Basing their belief on their interpretation of Scripture and just plain sanctified logic, these Christians proclaim that God is at work in every believer not only to act according to His purposes, but also to will -- to decide or want to obey Christ. This group promises, "You don't have to sin; and you don't have to want to either."

Using rational thinking along with the Scriptures they argue that homosexual sin is not so radically different than other sins. They believe each of us is born or raised in such a way as to result in a personal "propensity" for selected sins. Some are more inclined to anger and rage, others to drunkenness, others to resentment, bitterness, or an unforgiving spirit, while still others to heterosexual lust and the urge to be unfaithful to their spouses. They lump homosexual sin right in with these kinds of biological or environmental "besetting sins."

These "Second touch" folk believe that God can do more than help us gain victory over a sin -- He can even cure our inclination to commit that sin. Take a person who has a powerful sinful heterosexual urge -- someone who is constantly plagued with lustful thoughts and fantasies about cheating on his wife. These people say that not only can that man keep from cheating on his wife -- i.e. "live victoriously"... but there is a "second touch" available from God which can correct his abnormally strong desire to have sex outside marriage. In other words, a man is not stuck with wanting to cheat on his wife as long as he lives. God can perform both a gradual and complete work in his heart so that he no longer wants to cheat.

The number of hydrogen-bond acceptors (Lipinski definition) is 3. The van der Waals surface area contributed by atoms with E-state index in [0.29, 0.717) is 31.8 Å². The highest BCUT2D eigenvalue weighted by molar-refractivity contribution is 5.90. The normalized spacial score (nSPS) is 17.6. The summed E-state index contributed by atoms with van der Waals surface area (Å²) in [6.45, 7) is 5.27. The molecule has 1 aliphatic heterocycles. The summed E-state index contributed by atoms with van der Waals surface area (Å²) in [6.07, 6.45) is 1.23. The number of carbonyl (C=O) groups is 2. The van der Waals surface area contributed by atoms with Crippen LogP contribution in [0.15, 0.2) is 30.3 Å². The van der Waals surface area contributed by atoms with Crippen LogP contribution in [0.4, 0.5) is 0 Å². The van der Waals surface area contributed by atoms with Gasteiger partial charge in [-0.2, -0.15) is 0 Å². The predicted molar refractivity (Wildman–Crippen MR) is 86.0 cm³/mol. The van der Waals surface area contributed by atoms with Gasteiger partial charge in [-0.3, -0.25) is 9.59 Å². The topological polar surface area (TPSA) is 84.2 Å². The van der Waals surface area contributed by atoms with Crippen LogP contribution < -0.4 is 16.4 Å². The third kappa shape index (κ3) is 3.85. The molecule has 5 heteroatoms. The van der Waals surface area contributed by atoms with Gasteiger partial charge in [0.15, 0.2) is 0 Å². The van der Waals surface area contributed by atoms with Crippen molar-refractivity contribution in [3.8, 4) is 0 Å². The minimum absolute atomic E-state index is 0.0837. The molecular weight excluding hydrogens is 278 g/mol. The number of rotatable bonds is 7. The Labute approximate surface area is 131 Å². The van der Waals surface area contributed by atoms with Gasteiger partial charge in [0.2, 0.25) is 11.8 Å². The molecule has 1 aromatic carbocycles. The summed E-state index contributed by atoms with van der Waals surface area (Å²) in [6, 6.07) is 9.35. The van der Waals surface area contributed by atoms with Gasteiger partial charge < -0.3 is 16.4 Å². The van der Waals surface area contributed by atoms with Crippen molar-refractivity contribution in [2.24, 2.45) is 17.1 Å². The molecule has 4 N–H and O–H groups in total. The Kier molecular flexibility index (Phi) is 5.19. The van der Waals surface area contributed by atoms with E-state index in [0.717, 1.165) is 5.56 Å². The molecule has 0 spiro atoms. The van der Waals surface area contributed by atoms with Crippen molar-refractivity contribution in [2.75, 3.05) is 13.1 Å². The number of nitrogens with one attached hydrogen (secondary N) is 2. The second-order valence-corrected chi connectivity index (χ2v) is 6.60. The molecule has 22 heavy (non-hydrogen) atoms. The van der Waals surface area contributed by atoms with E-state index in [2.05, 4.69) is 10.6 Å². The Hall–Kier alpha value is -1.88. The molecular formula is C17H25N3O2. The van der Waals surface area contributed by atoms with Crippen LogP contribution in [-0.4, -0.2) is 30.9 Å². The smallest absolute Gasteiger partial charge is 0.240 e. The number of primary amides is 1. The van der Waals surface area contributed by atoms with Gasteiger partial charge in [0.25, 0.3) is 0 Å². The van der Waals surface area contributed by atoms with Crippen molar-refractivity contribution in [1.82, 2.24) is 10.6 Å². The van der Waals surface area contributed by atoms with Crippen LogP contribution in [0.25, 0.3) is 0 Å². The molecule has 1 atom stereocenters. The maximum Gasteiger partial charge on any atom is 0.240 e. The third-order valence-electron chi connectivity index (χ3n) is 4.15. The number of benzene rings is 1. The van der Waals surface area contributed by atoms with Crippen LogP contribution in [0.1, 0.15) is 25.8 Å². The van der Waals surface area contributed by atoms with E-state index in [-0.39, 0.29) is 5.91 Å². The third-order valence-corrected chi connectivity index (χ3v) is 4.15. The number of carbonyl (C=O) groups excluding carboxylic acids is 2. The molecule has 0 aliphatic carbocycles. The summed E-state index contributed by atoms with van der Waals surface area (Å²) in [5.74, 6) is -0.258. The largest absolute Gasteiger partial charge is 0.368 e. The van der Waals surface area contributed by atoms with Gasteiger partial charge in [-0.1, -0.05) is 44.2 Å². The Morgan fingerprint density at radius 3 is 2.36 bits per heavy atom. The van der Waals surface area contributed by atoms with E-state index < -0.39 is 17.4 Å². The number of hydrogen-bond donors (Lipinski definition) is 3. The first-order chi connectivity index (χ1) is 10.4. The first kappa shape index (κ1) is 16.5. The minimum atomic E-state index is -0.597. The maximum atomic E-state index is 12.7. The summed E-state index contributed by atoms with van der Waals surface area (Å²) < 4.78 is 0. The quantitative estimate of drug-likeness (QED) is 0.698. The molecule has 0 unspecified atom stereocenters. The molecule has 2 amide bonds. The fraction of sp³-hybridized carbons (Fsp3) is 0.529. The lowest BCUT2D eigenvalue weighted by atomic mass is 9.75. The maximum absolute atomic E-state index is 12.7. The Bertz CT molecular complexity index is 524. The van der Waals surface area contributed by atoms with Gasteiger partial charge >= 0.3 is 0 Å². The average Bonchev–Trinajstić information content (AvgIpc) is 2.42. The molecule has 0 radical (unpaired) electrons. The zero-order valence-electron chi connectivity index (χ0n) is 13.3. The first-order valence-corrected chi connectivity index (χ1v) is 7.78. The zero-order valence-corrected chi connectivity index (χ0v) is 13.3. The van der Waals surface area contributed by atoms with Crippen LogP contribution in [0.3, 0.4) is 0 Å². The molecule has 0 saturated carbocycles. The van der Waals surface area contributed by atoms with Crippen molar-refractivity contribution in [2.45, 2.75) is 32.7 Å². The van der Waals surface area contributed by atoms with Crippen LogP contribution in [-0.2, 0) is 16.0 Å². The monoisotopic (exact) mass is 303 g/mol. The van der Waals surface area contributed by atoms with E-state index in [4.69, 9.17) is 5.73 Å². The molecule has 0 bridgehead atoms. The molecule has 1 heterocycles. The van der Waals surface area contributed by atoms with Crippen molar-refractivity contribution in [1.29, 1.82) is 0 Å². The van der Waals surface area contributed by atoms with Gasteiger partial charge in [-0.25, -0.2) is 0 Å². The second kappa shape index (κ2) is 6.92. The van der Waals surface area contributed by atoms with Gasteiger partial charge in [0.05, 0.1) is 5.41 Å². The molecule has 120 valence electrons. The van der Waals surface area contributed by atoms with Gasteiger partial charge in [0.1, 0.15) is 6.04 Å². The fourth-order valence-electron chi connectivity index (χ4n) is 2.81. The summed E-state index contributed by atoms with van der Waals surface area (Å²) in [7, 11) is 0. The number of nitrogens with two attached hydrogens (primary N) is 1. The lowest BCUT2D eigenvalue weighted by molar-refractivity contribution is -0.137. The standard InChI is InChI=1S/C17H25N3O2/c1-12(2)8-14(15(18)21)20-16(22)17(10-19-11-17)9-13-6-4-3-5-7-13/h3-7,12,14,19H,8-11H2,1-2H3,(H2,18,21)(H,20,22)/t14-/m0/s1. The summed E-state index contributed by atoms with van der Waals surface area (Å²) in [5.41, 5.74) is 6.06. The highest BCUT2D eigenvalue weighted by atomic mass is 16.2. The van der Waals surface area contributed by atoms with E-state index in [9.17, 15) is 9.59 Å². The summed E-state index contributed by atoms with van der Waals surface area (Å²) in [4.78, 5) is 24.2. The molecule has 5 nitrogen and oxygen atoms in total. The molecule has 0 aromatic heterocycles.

These people are not shocked by a person's confession to homosexual urges. They happily point out that he or she can not only have victory over the practice of this sin, but can also be delivered from the urge to do this sin, or any other sin.

Such seekers should be cautioned against any sort of "slot machine cure" where they expect a fast and easy instantaneous cure. This kind of cleansing often takes time. It may come only after many months or even years of seeking. But these people argue it can come. God's grace can do more than make us "non-practicing sinners" -- people who don't do it, but really want to. They believe He can go a step further -- actually correcting our unhealthy desire to sin, enabling us to obey Him because we want to.